Have you ever reached a big goal only to feel completely let-down and anticlimactic?

Been there. Done that.

I spent much of my early career thinking, “I’ll be happy when….” And when “when” actually happened, I wasn’t happy at all. In fact, in one case, it felt like the worst thing that ever happened to me.

At the time, I knew one reason why that happened. To reach my goal, I had to spend all of my time and energy on tasks that I enjoyed, but wasn’t particularly good at or passionate about. Achieving that milestone did not change that dynamic, much to my surprise.

In hindsight, I would add two more reasons for that happiness-turned-trauma. First, I know now that happiness is a choice we make every day, whether we’re celebrating or struggling. An external event or fancy toy may influence my happiness, but in the end, it boils down to making a choice for happiness each day, each minute.

Second, part of my happiness requires that I have a meaningful goal.   In the absence of meaningful goals, I’m merely settling for the pleasure I derive from my life and past accomplishments. Don’t get me wrong – nothing wrong with enjoying those pleasures. However, for me, I must always be working towards something meaningful, else those pleasures feel somewhat hollow.  Dad learned this lesson when he reached his major life’s goal too.  Interesting.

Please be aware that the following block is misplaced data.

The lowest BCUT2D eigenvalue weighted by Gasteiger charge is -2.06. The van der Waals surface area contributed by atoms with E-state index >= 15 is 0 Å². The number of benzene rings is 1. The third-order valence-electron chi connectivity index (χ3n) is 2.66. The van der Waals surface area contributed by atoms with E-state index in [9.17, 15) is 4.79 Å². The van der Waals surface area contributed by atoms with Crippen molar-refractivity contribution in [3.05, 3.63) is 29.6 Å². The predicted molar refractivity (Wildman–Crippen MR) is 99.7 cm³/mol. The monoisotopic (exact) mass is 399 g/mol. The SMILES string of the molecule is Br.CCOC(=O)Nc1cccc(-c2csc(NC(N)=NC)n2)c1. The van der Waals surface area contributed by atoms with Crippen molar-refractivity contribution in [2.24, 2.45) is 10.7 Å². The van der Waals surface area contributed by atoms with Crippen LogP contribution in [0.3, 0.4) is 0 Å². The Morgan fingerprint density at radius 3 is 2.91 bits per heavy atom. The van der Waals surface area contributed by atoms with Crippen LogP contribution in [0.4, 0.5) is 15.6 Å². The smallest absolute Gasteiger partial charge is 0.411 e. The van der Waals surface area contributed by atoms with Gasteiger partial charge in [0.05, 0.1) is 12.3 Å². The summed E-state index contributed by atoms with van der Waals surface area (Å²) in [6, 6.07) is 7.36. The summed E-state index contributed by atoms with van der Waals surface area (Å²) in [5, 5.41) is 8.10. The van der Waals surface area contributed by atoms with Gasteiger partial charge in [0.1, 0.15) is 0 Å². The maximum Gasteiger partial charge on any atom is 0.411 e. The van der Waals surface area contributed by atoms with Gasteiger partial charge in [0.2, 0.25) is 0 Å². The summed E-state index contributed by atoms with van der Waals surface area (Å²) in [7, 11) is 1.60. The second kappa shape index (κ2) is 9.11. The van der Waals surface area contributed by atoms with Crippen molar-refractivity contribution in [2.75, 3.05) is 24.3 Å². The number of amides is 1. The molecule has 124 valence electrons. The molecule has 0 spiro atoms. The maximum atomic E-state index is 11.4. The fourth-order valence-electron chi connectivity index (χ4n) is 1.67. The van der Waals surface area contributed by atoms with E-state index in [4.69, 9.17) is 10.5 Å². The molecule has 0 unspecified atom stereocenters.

Hedonia (doing good) vs Eudaemonia (feeling good) –

The image above explains this dynamic. In the end, life boils down to the balance between hedonia (feeling good) and eudaimonia (doing good). One without the other simply feels incomplete and imbalanced. Expecting to feel happy and fulfilled with only one, and not the other, just doesn’t seem to work.

Where are you on this grid? How do you find the right balance between doing good and feeling good?

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